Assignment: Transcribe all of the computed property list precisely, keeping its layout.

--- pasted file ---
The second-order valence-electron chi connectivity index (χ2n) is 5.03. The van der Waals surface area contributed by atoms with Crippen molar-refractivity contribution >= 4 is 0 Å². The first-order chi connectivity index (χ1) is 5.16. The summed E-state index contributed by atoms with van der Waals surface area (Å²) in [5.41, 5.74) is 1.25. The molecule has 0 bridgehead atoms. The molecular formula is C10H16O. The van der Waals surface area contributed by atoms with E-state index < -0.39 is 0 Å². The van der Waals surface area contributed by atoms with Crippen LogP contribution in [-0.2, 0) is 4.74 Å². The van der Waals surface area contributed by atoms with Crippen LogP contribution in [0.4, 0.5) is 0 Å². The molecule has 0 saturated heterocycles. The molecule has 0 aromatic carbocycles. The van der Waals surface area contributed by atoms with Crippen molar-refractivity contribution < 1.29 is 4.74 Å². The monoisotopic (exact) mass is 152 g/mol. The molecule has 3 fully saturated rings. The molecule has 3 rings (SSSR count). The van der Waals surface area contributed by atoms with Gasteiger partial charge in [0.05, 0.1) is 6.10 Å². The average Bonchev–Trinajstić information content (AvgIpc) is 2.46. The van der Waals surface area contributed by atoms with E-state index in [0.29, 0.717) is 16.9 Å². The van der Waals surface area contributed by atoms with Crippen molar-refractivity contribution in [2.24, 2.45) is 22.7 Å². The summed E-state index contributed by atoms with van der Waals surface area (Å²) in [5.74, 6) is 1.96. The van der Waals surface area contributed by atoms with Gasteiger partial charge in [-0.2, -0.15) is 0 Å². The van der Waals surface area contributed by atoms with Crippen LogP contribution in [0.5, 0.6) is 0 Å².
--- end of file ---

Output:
The second-order valence-electron chi connectivity index (χ2n) is 5.03. The van der Waals surface area contributed by atoms with Crippen molar-refractivity contribution >= 4 is 0 Å². The first-order chi connectivity index (χ1) is 5.16. The summed E-state index contributed by atoms with van der Waals surface area (Å²) in [5.41, 5.74) is 1.25. The molecule has 0 bridgehead atoms. The molecular formula is C10H16O. The van der Waals surface area contributed by atoms with E-state index < -0.39 is 0 Å². The van der Waals surface area contributed by atoms with Crippen LogP contribution in [-0.2, 0) is 4.74 Å². The van der Waals surface area contributed by atoms with Crippen LogP contribution in [0.4, 0.5) is 0 Å². The molecule has 0 saturated heterocycles. The molecule has 0 aromatic carbocycles. The van der Waals surface area contributed by atoms with Crippen molar-refractivity contribution < 1.29 is 4.74 Å². The monoisotopic (exact) mass is 152 g/mol. The molecule has 3 fully saturated rings. The molecule has 3 rings (SSSR count). The van der Waals surface area contributed by atoms with Gasteiger partial charge in [0.05, 0.1) is 6.10 Å². The average Bonchev–Trinajstić information content (AvgIpc) is 2.46. The van der Waals surface area contributed by atoms with E-state index in [0.29, 0.717) is 16.9 Å². The van der Waals surface area contributed by atoms with Crippen molar-refractivity contribution in [2.24, 2.45) is 22.7 Å². The summed E-state index contributed by atoms with van der Waals surface area (Å²) in [5.74, 6) is 1.96. The van der Waals surface area contributed by atoms with Gasteiger partial charge in [-0.2, -0.15) is 0 Å². The van der Waals surface area contributed by atoms with Crippen LogP contribution in [0.5, 0.6) is 0 Å².